10 Simple Steps to Better Financial Health for College Students

Stressed about making rent this month? Bummed that you’re always asking friends to cover for you on a night out? Feeling like you only call home when you’re in trouble?

College life is stressful enough without having to worry about managing your money. You likely don’t have time to work a full-time job, but you also have a new responsibility to cover housing, food, clothes, transportation—and hopefully have some fun too!

Money is one of those things that only gets better if you pay it some extra attention. So here are ten simple ways to give your bank account a little love, let go of the guilt, and build up financial confidence.

1. Don’t Spend More than You Make

The first principle of a healthy financial life is not to spend more than you have coming in. Of course, that can be difficult if your classes take up most of your time and you can’t work many hours. The rest of the tips will help you creatively stretch what you make further!

2. Get Friendly with Your Budget

Budgets can leave a bad taste in your mouth—more rules, more restrictions? But budgets are actually like a great friend. They care more about your long term happiness and help you check yourself before you wreck yourself. So create a realistic budget, give yourself some fun money each month, save a bit, and review your budget often! 

Which leads us to...

3. Use Apps to Track Finances

You don’t have to program a spreadsheet to watch your money closely. With apps like Kora (hey, that's us!), you can link your bank accounts and watch them hit your budgets in real-time!

Kora’s money tools—created with input from college students—keep track of all your spending, and create personalized reports for you. Our Insights feature even alerts you to any large transactions or when your bank balance gets low.

Want to keep an eye on your credit score? Credit Karma and many banks offer credit monitoring for free.

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4. Build Credit… Responsibly

If you're a human, you need good credit. (Womp womp.) And truly, your credit score touches almost every aspect of your adult, professional life. So start building up your score while you're still a college student, so it's there when you're ready to take out an apartment lease on your own, clear a background check for a big career move, or to buy a car or house!

Many banks offer student credit cards with lower income requirements and a lower spending limit. It’s also a great way to get cash back and pay less for things you’re already buying! 

Did you know: With Kora, you can take out up to $2,000 and pay back over time to help build your credit history, an important contribution to your over-all credit score—all with flexible terms and low rates.

Gentle warning: Beware of the allure of buying things on credit. Pay off the entire amount each month to avoid paying a high interest rate on your purchases and racking up crushing debt.

5. Grocery Shop Right

Cooking most of your meals is a great way to cut down on spending– as long as you don’t waste what you buy. A USDA study revealed that most Americans waste about a pound of food a day! That’s just money down the drain.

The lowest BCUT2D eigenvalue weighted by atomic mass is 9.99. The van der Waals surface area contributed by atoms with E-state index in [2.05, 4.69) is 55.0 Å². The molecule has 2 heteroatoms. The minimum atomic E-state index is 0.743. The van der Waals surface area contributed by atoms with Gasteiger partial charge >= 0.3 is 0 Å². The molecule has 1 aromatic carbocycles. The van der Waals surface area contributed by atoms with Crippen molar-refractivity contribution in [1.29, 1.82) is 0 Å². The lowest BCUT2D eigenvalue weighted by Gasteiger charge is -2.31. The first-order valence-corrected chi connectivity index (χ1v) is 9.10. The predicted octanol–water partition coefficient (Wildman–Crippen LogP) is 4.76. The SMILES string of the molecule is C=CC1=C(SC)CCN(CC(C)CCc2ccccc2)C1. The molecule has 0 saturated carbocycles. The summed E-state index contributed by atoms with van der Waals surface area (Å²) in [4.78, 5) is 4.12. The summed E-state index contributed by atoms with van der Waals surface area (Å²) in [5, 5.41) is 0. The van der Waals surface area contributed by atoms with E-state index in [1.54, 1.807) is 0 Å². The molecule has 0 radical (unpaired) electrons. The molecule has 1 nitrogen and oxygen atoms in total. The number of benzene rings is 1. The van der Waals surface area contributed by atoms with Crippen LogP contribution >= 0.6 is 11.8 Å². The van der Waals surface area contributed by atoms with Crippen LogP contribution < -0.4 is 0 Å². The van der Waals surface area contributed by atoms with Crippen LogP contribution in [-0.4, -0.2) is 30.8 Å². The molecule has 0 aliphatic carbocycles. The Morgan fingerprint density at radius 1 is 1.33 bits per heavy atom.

Instead, plan and prep a few simple meals you can quickly reheat on the go. Include some fruits and veggies when you can, and keep track of how much you throw out to adjust for the next shop.

6. Open a Savings Account

It may seem like a checking account is all you need, especially since savings accounts don’t pay much interest right now. But just by opening a savings account, you’re much more likely to spend less. And, the federal reserve rate just went up—meaning that savings accounts could start earning more interest very soon.

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7. Have a Plan to Pay Off Your Debt

Debt is common for students, especially when it comes to student loans. Car payments and credit card balances might be cutting into your cash too. While it’s often unavoidable to have some debt, be sure to have a plan to pay off your balance. Even if your debt repayment schedule is years into the future, it will help you keep a long-term perspective and avoid taking out too much money.

8. Invest a Penny at a Time

You don't need much extra money to start investing in your future. Apps like RobinHood or Acorns make it easy for you to round your purchases to the next dollar and invest in various stock options. You may be surprised by the nest egg you create when you regularly put small amounts away.

9. Take Advantage of Student Discount Pricing

Many businesses, restaurants, and transportation providers offer lower prices for college students. Do some Googling before going out to see if you can take advantage of a discount. You may be surprised that you’ve been paying full price for things you don’t need to!

10. Get Good Grades

Finally, getting good grades is a job by itself. There are so many scholarship programs out there, from general funds to highly specific niche scholarships with little competition. Scholarships don’t have to just go towards tuition either—the extra balance often passes on to you for housing costs or other needs!


Are you in college and trying to get a handle on your finances? You’re not alone! At Kora, we take the time to keep you updated on tips, tricks, and trends in finance. So subscribe to our blog to stay in the loop!







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